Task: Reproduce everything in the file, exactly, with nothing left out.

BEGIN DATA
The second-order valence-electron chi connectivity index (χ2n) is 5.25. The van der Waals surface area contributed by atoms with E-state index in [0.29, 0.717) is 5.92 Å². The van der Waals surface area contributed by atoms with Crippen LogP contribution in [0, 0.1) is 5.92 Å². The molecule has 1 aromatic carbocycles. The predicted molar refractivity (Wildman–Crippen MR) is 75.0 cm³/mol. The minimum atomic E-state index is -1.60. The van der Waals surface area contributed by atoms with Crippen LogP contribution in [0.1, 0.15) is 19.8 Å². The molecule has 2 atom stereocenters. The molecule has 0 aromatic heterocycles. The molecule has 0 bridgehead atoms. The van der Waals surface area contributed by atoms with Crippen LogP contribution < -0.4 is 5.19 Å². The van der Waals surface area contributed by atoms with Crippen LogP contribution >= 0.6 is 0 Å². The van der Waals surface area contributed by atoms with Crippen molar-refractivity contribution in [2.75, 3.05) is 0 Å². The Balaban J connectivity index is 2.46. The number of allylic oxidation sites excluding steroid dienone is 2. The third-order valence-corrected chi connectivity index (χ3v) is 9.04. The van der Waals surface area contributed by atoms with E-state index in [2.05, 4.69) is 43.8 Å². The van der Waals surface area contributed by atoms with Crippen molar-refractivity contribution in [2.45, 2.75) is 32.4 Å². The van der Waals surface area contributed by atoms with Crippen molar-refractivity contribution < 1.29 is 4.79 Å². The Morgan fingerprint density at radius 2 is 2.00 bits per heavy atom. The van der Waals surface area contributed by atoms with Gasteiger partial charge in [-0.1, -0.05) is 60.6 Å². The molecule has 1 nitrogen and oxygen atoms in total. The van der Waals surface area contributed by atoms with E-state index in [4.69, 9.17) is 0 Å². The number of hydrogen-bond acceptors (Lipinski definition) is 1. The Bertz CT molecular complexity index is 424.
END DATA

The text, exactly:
The second-order valence-electron chi connectivity index (χ2n) is 5.25. The van der Waals surface area contributed by atoms with E-state index in [0.29, 0.717) is 5.92 Å². The van der Waals surface area contributed by atoms with Crippen LogP contribution in [0, 0.1) is 5.92 Å². The molecule has 1 aromatic carbocycles. The predicted molar refractivity (Wildman–Crippen MR) is 75.0 cm³/mol. The minimum atomic E-state index is -1.60. The van der Waals surface area contributed by atoms with Crippen LogP contribution in [0.1, 0.15) is 19.8 Å². The molecule has 2 atom stereocenters. The molecule has 0 aromatic heterocycles. The molecule has 0 bridgehead atoms. The van der Waals surface area contributed by atoms with Crippen LogP contribution < -0.4 is 5.19 Å². The van der Waals surface area contributed by atoms with Crippen LogP contribution >= 0.6 is 0 Å². The van der Waals surface area contributed by atoms with Crippen molar-refractivity contribution in [2.75, 3.05) is 0 Å². The Balaban J connectivity index is 2.46. The number of allylic oxidation sites excluding steroid dienone is 2. The third-order valence-corrected chi connectivity index (χ3v) is 9.04. The van der Waals surface area contributed by atoms with E-state index in [2.05, 4.69) is 43.8 Å². The van der Waals surface area contributed by atoms with Crippen molar-refractivity contribution in [2.45, 2.75) is 32.4 Å². The van der Waals surface area contributed by atoms with Crippen molar-refractivity contribution < 1.29 is 4.79 Å². The Morgan fingerprint density at radius 2 is 2.00 bits per heavy atom. The van der Waals surface area contributed by atoms with Gasteiger partial charge in [-0.1, -0.05) is 60.6 Å². The molecule has 1 nitrogen and oxygen atoms in total. The van der Waals surface area contributed by atoms with E-state index in [4.69, 9.17) is 0 Å². The number of hydrogen-bond acceptors (Lipinski definition) is 1. The Bertz CT molecular complexity index is 424.